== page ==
All about false labour

by | Mar 24, 2021

Knowing the difference between true labour and false labour is vital, particularly for first time moms. Doula Donna Bland spells out what you need to know.

Pregnancy brings with it some strange experiences, including little niggly cramps and discomforts that can make you wonder, is this it? Has my labour started?

Labour begins with the onset of contractions of the uterus, which in turn dilate (open) and efface (thin out) the cervix, and the opening of the uterus. This process allows the baby to descend into the pelvis further and eventually be born. The question is, what determines the difference between true labour and false labour?

The uterus is a muscle that stretches to about 500 times its original size during pregnancy. Around 20 weeks gestation, a woman’s body will start to prepare for labour by introducing painless contractions called Braxton Hicks. These contractions will create a tightening sensation in the belly but are generally not intense or regular.

In the last few days or even weeks of pregnancy, mothers may start to experience contractions that are more intense and regular, known as prodromal labour. These contractions are not a cause for concern but may be confused with true labour because of their perceived similarity.

Prodromal labour, however, will stop for long periods, unlike true labour contractions that get longer, stronger and closer together. Prodromal labour can reoccur several times at the end of pregnancy and most researchers agree that it is the body’s way of preparing for labour.

Pregnancy is unpredictable and expected due dates (EDD) are just a guideline of when to expect our babies to arrive. This can be confusing, especially for first time moms. So let’s look at some comparisons and how to have a better idea of which is which.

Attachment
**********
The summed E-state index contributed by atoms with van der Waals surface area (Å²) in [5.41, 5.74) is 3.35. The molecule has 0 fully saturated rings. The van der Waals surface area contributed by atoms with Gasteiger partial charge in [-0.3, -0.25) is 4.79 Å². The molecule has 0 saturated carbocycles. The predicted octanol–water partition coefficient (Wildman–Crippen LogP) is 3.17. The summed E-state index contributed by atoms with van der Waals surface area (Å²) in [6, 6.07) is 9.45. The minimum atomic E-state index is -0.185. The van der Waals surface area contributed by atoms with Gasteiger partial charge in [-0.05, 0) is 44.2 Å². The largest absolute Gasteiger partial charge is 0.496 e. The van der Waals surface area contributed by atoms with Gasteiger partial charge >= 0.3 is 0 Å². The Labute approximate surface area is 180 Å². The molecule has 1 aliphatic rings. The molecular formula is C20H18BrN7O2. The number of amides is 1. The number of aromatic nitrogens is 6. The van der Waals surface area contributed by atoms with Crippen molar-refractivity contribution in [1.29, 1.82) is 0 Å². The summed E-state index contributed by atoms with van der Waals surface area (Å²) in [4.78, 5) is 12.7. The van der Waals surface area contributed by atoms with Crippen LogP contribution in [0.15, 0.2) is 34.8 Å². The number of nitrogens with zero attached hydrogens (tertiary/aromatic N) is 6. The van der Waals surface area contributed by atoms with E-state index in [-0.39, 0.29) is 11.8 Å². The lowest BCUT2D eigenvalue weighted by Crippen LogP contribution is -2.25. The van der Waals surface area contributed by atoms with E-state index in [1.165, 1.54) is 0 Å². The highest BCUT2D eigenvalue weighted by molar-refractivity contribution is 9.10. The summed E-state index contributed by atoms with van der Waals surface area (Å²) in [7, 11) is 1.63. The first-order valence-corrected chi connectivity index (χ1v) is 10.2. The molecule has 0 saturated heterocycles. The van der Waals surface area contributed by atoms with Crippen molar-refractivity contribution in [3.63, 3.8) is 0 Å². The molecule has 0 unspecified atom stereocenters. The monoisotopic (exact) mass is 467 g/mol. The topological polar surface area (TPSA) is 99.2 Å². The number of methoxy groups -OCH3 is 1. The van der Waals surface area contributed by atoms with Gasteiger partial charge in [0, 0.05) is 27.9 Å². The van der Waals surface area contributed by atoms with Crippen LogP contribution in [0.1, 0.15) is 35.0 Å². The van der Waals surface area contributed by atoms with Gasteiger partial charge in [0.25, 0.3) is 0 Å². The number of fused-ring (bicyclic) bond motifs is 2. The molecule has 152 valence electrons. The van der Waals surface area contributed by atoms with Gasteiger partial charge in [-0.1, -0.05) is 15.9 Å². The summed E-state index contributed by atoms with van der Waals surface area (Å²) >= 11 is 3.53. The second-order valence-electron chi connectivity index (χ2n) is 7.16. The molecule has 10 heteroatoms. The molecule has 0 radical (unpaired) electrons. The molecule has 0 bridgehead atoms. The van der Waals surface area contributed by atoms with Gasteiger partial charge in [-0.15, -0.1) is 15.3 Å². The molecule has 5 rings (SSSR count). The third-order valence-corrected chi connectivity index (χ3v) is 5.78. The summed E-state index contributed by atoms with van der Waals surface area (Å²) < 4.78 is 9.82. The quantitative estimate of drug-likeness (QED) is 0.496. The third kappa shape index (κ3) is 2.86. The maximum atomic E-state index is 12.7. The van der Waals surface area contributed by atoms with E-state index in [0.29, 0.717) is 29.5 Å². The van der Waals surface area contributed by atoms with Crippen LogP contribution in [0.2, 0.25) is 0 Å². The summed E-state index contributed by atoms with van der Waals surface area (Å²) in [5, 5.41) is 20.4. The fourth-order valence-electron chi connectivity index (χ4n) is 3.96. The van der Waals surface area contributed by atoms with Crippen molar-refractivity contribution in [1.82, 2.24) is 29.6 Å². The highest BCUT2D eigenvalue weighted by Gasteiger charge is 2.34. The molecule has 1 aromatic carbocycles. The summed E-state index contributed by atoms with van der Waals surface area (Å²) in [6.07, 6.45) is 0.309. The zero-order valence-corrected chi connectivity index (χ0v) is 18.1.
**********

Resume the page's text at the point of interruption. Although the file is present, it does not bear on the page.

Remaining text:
There are several signs that labour may have started:
  1. As previously discussed, contractions are a good sign of labour, but more specifically contractions that get stronger with time, last longer and become more intense. For example, the contractions may start out being 20 minutes apart and last for 30 seconds. As labour progresses, they may start coming every 15 minutes and lasting for 40 seconds, and so on.
  2. Some moms experience backache or period-like cramps to begin with.
  3. There may be an urge to go to the toilet, as your baby descends and leans on your bowel.
  4. If it hasn’t already, your cervix’s mucous plug or “show” may come away. This may happen days before labour begins or as labour starts.
  5. Your waters may break. This is the amniotic fluid surrounding your baby.

If you are still unsure, I usually suggest:

  • Lying down – do the contractions go away or not? If the contractions don’t go away or get worse, chances are you are in labour. If they go away, it may be prodromal labour or you may be in the early stages of labour.
  • Time the contractions to see if they are regular and if they increase in intensity and get longer and more frequent.

Giving birth to your precious newborn is an exciting journey that will make you question all sorts of things. Remember, safety comes first and if at any time you are concerned, contact your primary caregiver. They are there to make sure that you and your baby are safe and healthy, and that ultimately there is a positive outcome for all.